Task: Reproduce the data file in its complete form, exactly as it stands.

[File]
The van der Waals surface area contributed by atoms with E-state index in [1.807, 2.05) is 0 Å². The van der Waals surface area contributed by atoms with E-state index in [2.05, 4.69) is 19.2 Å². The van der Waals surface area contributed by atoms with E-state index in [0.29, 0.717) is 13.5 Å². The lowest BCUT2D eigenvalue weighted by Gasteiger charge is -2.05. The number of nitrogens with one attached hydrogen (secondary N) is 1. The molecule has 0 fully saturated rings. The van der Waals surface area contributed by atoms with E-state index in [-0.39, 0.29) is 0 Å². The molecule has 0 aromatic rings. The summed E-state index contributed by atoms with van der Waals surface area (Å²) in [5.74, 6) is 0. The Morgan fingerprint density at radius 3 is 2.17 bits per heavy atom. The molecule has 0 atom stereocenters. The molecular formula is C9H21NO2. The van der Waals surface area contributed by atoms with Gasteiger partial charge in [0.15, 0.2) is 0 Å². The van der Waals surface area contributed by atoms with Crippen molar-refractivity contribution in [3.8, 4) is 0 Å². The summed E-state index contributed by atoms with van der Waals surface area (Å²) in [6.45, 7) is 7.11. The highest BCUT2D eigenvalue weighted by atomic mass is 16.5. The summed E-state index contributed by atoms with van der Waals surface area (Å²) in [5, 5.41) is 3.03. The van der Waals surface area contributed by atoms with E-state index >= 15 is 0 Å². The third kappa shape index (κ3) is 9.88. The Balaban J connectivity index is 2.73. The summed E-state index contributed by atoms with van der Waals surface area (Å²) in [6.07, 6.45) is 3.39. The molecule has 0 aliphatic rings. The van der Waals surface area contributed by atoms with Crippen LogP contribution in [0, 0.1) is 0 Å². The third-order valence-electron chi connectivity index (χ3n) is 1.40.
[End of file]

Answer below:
The van der Waals surface area contributed by atoms with E-state index in [1.807, 2.05) is 0 Å². The van der Waals surface area contributed by atoms with E-state index in [2.05, 4.69) is 19.2 Å². The van der Waals surface area contributed by atoms with E-state index in [0.29, 0.717) is 13.5 Å². The lowest BCUT2D eigenvalue weighted by Gasteiger charge is -2.05. The number of nitrogens with one attached hydrogen (secondary N) is 1. The molecule has 0 fully saturated rings. The van der Waals surface area contributed by atoms with E-state index in [-0.39, 0.29) is 0 Å². The molecule has 0 aromatic rings. The summed E-state index contributed by atoms with van der Waals surface area (Å²) in [5.74, 6) is 0. The Morgan fingerprint density at radius 3 is 2.17 bits per heavy atom. The molecule has 0 atom stereocenters. The molecular formula is C9H21NO2. The van der Waals surface area contributed by atoms with Gasteiger partial charge in [0.15, 0.2) is 0 Å². The van der Waals surface area contributed by atoms with Crippen molar-refractivity contribution in [3.8, 4) is 0 Å². The summed E-state index contributed by atoms with van der Waals surface area (Å²) in [6.45, 7) is 7.11. The highest BCUT2D eigenvalue weighted by atomic mass is 16.5. The summed E-state index contributed by atoms with van der Waals surface area (Å²) in [5, 5.41) is 3.03. The van der Waals surface area contributed by atoms with E-state index >= 15 is 0 Å². The third kappa shape index (κ3) is 9.88. The Balaban J connectivity index is 2.73. The summed E-state index contributed by atoms with van der Waals surface area (Å²) in [6.07, 6.45) is 3.39. The molecule has 0 aliphatic rings. The van der Waals surface area contributed by atoms with Crippen LogP contribution in [0, 0.1) is 0 Å². The third-order valence-electron chi connectivity index (χ3n) is 1.40.